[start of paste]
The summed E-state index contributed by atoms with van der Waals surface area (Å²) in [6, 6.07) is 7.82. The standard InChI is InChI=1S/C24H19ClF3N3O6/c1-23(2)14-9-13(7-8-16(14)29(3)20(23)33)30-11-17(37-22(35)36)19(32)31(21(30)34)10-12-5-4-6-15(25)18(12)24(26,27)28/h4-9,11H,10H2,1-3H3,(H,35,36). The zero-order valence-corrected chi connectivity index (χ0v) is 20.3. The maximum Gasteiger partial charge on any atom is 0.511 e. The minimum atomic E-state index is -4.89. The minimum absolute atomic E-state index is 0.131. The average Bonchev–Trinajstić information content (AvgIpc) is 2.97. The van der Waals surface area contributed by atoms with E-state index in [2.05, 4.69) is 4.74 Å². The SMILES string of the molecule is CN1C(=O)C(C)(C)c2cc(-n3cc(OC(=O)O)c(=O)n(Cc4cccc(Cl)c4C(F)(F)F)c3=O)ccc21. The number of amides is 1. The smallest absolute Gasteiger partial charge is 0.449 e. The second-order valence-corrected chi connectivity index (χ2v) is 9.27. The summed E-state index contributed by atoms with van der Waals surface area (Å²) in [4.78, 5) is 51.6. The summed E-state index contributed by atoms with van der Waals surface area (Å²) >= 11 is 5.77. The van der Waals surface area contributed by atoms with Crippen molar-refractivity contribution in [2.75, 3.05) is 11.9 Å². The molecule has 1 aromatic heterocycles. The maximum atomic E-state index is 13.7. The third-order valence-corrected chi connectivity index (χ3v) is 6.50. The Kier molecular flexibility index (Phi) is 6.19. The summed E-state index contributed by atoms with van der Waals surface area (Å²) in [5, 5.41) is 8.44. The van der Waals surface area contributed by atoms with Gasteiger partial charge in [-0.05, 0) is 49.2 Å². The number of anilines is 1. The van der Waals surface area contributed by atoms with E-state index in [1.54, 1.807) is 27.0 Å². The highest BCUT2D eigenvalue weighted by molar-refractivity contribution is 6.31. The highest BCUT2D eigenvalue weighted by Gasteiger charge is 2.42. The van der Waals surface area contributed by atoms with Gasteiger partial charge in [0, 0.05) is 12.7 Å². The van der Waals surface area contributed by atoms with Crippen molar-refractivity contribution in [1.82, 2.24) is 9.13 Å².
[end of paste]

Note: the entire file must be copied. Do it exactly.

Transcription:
The summed E-state index contributed by atoms with van der Waals surface area (Å²) in [6, 6.07) is 7.82. The standard InChI is InChI=1S/C24H19ClF3N3O6/c1-23(2)14-9-13(7-8-16(14)29(3)20(23)33)30-11-17(37-22(35)36)19(32)31(21(30)34)10-12-5-4-6-15(25)18(12)24(26,27)28/h4-9,11H,10H2,1-3H3,(H,35,36). The zero-order valence-corrected chi connectivity index (χ0v) is 20.3. The maximum Gasteiger partial charge on any atom is 0.511 e. The minimum atomic E-state index is -4.89. The minimum absolute atomic E-state index is 0.131. The average Bonchev–Trinajstić information content (AvgIpc) is 2.97. The van der Waals surface area contributed by atoms with E-state index in [2.05, 4.69) is 4.74 Å². The SMILES string of the molecule is CN1C(=O)C(C)(C)c2cc(-n3cc(OC(=O)O)c(=O)n(Cc4cccc(Cl)c4C(F)(F)F)c3=O)ccc21. The number of amides is 1. The smallest absolute Gasteiger partial charge is 0.449 e. The second-order valence-corrected chi connectivity index (χ2v) is 9.27. The summed E-state index contributed by atoms with van der Waals surface area (Å²) in [4.78, 5) is 51.6. The summed E-state index contributed by atoms with van der Waals surface area (Å²) >= 11 is 5.77. The van der Waals surface area contributed by atoms with Crippen molar-refractivity contribution in [2.75, 3.05) is 11.9 Å². The molecule has 1 aromatic heterocycles. The maximum atomic E-state index is 13.7. The third-order valence-corrected chi connectivity index (χ3v) is 6.50. The Kier molecular flexibility index (Phi) is 6.19. The summed E-state index contributed by atoms with van der Waals surface area (Å²) in [5, 5.41) is 8.44. The van der Waals surface area contributed by atoms with Gasteiger partial charge in [-0.05, 0) is 49.2 Å². The number of anilines is 1. The van der Waals surface area contributed by atoms with E-state index in [1.54, 1.807) is 27.0 Å². The highest BCUT2D eigenvalue weighted by molar-refractivity contribution is 6.31. The highest BCUT2D eigenvalue weighted by Gasteiger charge is 2.42. The van der Waals surface area contributed by atoms with Gasteiger partial charge in [0, 0.05) is 12.7 Å². The van der Waals surface area contributed by atoms with Crippen molar-refractivity contribution in [1.82, 2.24) is 9.13 Å².